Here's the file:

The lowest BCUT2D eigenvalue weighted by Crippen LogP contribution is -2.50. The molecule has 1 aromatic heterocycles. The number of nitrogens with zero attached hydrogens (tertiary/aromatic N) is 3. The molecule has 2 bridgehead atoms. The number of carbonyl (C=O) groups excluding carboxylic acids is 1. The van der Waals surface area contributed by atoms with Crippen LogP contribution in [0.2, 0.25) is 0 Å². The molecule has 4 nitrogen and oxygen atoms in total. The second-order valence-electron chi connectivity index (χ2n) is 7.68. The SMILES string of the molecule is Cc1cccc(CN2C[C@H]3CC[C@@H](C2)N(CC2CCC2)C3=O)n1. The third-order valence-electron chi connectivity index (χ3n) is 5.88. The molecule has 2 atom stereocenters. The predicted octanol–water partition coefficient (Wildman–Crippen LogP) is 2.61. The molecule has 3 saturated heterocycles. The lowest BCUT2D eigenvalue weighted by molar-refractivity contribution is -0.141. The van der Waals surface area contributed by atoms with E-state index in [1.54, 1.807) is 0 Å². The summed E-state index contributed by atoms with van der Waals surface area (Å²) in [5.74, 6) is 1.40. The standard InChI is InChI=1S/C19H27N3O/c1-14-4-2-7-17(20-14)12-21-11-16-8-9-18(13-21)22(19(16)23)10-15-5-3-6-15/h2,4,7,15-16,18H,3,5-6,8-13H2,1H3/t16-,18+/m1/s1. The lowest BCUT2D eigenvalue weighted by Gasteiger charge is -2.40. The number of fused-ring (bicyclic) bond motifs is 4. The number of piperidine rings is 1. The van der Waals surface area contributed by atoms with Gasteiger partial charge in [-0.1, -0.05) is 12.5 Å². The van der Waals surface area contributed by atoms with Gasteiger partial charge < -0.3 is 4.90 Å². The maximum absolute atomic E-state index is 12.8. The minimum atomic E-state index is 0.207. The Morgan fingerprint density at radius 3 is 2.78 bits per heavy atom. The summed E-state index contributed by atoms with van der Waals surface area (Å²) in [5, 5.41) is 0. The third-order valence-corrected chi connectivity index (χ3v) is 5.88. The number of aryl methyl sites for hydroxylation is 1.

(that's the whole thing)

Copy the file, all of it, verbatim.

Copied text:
The lowest BCUT2D eigenvalue weighted by Crippen LogP contribution is -2.50. The molecule has 1 aromatic heterocycles. The number of nitrogens with zero attached hydrogens (tertiary/aromatic N) is 3. The molecule has 2 bridgehead atoms. The number of carbonyl (C=O) groups excluding carboxylic acids is 1. The van der Waals surface area contributed by atoms with Crippen LogP contribution in [0.2, 0.25) is 0 Å². The molecule has 4 nitrogen and oxygen atoms in total. The second-order valence-electron chi connectivity index (χ2n) is 7.68. The SMILES string of the molecule is Cc1cccc(CN2C[C@H]3CC[C@@H](C2)N(CC2CCC2)C3=O)n1. The third-order valence-electron chi connectivity index (χ3n) is 5.88. The molecule has 2 atom stereocenters. The predicted octanol–water partition coefficient (Wildman–Crippen LogP) is 2.61. The molecule has 3 saturated heterocycles. The lowest BCUT2D eigenvalue weighted by molar-refractivity contribution is -0.141. The van der Waals surface area contributed by atoms with E-state index in [1.54, 1.807) is 0 Å². The summed E-state index contributed by atoms with van der Waals surface area (Å²) in [5.74, 6) is 1.40. The standard InChI is InChI=1S/C19H27N3O/c1-14-4-2-7-17(20-14)12-21-11-16-8-9-18(13-21)22(19(16)23)10-15-5-3-6-15/h2,4,7,15-16,18H,3,5-6,8-13H2,1H3/t16-,18+/m1/s1. The lowest BCUT2D eigenvalue weighted by Gasteiger charge is -2.40. The number of fused-ring (bicyclic) bond motifs is 4. The number of piperidine rings is 1. The van der Waals surface area contributed by atoms with Gasteiger partial charge in [-0.1, -0.05) is 12.5 Å². The van der Waals surface area contributed by atoms with Gasteiger partial charge < -0.3 is 4.90 Å². The maximum absolute atomic E-state index is 12.8. The minimum atomic E-state index is 0.207. The Morgan fingerprint density at radius 3 is 2.78 bits per heavy atom. The summed E-state index contributed by atoms with van der Waals surface area (Å²) in [5, 5.41) is 0. The third-order valence-corrected chi connectivity index (χ3v) is 5.88. The number of aryl methyl sites for hydroxylation is 1.